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TonyTax
TonyTax, Tax Consultant
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My wife and I have sold our property (joint owners) which was

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My wife and I have sold our property (joint owners) which was our family home after twenty years living there, we are 64 and 63 yrs and not currently working.
One third of the floor area of the property was separately rated for commercial use as a restaurant which we ran. We have therefore declared one third of the sale price and applied the 'allowable' costs ie: the costs of sale, property improvements and the cost of original purchase, to arrive at a total capital gain which we are splitting equally between us in our CGT declarations and on which we are claiming Entrepreneurs Relief. Are we acting correctly?
Submitted: 2 years ago.
Category: Tax
Expert:  TonyTax replied 2 years ago.
Hi.

Can you confirm that a single agreed price was paid for the property as a whole and that there was no split between the value of the residential area and the business area please. Was the restaurant business itself sold or did that cease when you retired?
Customer: replied 2 years ago.

Yes the property was sold as a whole without splitting business/residential areas. The business ceased when we sold/retired there was no payment for goodwill etc.

Expert:  TonyTax replied 2 years ago.
Thanks.

Leave this with me while I draft my answer.
Customer: replied 2 years ago.

Ok

Expert:  TonyTax replied 2 years ago.
Hi again.

The tax office may ask questions about how you arrived at your figures especially if you have not provided them with a detailed calculation and explanation as to where the figures in the boxes on capital gains pages come from. HMRC use the District Valuer to look at some property transactions, particularly those similar to yours.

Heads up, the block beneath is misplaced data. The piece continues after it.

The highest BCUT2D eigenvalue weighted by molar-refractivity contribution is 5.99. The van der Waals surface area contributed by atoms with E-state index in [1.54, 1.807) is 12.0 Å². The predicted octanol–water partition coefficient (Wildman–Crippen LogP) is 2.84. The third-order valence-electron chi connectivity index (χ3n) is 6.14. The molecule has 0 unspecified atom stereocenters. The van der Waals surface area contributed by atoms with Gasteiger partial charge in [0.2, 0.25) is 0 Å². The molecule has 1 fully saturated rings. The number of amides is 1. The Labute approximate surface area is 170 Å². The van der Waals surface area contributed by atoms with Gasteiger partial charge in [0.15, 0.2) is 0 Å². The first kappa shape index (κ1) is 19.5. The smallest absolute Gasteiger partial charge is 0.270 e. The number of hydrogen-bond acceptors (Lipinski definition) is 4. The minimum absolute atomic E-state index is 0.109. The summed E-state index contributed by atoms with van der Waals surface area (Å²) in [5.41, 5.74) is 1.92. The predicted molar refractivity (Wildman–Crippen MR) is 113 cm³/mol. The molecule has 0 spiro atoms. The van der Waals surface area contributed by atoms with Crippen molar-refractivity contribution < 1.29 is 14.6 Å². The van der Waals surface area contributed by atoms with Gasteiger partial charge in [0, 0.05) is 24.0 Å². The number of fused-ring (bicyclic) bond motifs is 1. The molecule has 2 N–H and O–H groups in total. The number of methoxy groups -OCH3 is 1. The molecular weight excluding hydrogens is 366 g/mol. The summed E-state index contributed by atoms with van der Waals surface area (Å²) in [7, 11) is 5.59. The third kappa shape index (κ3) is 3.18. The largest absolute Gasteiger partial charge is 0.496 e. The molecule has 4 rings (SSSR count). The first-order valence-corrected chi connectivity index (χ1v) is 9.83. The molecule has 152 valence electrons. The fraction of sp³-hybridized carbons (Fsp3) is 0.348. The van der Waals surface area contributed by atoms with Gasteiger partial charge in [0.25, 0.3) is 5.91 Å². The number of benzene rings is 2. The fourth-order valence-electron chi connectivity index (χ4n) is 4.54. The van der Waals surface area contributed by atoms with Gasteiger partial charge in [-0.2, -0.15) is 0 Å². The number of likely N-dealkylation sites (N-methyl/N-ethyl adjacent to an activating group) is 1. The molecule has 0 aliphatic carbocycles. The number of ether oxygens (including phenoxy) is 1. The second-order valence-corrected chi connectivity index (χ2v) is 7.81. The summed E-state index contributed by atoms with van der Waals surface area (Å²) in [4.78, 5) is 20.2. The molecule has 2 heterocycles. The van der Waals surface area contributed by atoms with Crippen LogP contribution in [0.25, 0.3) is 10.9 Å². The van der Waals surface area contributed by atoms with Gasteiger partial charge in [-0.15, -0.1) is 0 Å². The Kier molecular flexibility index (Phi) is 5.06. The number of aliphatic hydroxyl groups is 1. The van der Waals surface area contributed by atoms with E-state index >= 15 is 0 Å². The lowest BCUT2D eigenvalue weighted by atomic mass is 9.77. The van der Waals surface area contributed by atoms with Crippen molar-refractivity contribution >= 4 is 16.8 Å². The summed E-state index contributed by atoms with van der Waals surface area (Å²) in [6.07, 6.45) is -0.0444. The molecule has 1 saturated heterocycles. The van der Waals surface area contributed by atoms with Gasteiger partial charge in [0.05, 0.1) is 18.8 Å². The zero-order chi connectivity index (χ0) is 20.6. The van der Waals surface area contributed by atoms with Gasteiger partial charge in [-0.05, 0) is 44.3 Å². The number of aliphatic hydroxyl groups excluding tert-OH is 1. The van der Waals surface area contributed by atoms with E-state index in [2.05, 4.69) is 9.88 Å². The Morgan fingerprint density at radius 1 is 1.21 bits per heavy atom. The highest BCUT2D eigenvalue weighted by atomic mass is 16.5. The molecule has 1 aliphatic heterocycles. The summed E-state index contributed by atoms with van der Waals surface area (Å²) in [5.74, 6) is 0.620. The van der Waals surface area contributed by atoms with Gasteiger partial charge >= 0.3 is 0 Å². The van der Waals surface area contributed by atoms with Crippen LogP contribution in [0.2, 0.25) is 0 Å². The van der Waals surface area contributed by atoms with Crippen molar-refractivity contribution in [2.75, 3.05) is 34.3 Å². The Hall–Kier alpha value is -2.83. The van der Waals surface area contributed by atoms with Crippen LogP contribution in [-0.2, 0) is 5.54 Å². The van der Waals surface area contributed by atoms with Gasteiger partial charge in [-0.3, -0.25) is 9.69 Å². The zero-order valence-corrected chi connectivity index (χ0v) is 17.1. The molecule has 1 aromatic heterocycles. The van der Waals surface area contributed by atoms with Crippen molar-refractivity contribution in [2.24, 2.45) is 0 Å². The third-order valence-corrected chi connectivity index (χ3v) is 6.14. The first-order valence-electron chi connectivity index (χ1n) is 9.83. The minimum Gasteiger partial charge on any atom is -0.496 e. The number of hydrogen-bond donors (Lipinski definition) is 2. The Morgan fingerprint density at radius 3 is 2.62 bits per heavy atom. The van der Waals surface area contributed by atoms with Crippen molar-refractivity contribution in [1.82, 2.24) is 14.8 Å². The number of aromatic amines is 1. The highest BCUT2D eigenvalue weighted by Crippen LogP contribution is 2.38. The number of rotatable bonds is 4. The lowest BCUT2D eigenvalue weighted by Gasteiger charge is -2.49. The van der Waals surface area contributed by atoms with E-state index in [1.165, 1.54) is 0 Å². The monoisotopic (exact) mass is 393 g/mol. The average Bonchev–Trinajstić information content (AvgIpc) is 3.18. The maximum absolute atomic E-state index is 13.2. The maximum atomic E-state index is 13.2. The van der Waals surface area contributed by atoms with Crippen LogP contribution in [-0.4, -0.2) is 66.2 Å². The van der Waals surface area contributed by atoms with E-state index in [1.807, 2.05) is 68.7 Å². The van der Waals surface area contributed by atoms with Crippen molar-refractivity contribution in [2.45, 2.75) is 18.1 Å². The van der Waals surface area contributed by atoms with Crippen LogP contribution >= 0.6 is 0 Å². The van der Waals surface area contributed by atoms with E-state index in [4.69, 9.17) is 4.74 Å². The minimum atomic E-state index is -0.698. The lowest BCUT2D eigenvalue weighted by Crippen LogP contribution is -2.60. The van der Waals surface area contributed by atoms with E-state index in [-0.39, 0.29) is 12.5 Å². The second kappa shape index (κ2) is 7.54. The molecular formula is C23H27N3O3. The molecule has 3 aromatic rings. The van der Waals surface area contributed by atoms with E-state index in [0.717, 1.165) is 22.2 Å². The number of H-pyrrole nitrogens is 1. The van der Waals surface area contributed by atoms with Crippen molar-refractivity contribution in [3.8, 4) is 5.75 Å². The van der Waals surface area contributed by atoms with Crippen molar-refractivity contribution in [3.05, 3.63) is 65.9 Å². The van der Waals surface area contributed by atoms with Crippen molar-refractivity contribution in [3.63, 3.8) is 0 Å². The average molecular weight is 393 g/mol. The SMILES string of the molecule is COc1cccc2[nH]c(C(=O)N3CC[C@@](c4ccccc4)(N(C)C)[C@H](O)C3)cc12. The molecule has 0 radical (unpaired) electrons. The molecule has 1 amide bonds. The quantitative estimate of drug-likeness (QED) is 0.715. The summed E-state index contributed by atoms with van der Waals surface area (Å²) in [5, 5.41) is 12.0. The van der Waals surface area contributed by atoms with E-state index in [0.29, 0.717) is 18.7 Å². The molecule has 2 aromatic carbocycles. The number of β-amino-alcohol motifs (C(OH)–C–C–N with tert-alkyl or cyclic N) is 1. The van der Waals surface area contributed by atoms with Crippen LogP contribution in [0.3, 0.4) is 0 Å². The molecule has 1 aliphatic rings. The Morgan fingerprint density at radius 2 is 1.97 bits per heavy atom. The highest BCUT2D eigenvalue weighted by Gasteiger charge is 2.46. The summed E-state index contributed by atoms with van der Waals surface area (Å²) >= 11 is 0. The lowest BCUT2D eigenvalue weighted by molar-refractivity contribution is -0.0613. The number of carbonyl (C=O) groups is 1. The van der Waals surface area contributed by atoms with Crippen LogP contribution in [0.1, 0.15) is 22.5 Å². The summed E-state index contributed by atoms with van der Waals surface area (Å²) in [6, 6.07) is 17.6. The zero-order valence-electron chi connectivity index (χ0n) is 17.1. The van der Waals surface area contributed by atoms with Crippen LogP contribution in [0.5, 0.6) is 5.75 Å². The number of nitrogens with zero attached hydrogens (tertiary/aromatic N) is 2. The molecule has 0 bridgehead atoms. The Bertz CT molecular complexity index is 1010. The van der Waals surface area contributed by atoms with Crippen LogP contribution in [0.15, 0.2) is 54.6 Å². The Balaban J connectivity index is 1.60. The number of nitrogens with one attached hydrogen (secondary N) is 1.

Much depends on the property and how each of the residential and business areas is accessed. If the residential area has an independent access then the tax office may argue that the sale price be split between the business and residential parts based on their respective values, if such values can be obtained. In that case, improvement costs would need to be applied to the part of the property being enhanced, the business premises or the residence.

If both parts of the property can only be accessed from the same entrance, then the method of calculation you have used thus far will have merit but you may still be asked for further information by the tax office.

In a case such as yours, I would tend to dislcose the total sales price and claim main residence relief and entrepreneurs' relief by using the appropriate box on the capital gains pages and setting out the figures in your calculations.

I hope this helps but let me know if you have any further questions.
Customer: replied 2 years ago.

Access to the residential area was only possible through the restaurant. We paid domestic rates on the residential part.

I have detailed my computations in a separate note to be sent with each of our tax returns pointing out that the proceeds of the sale of the commercial property are one third of the total sale price and showing the allowable costs I have applied to reach our net capital gain in each case. My wife was operating as the restaurateur and she has a trading loss to put against her gain.

I have only applied one third of the original purchase price to my calculation, is that correct?, the property was purchased as a whole and the existing business had closed down at that time.

Expert:  TonyTax replied 2 years ago.
Since the residential area was only accessible through the restaurant, a division of the sale price based on floor space is not unreasonable.

If your wife was running the restaurant as a sole trader, then she should qualify for entrepreneurs' relief provided she meets the criteria set out in HS275 here. Unless the business was run as a partnership in which you were a partner or through a limited company in which you held shares you will not qualify for entrepreneurs' relief for your share of the business premises gain. See page 3 of HS275.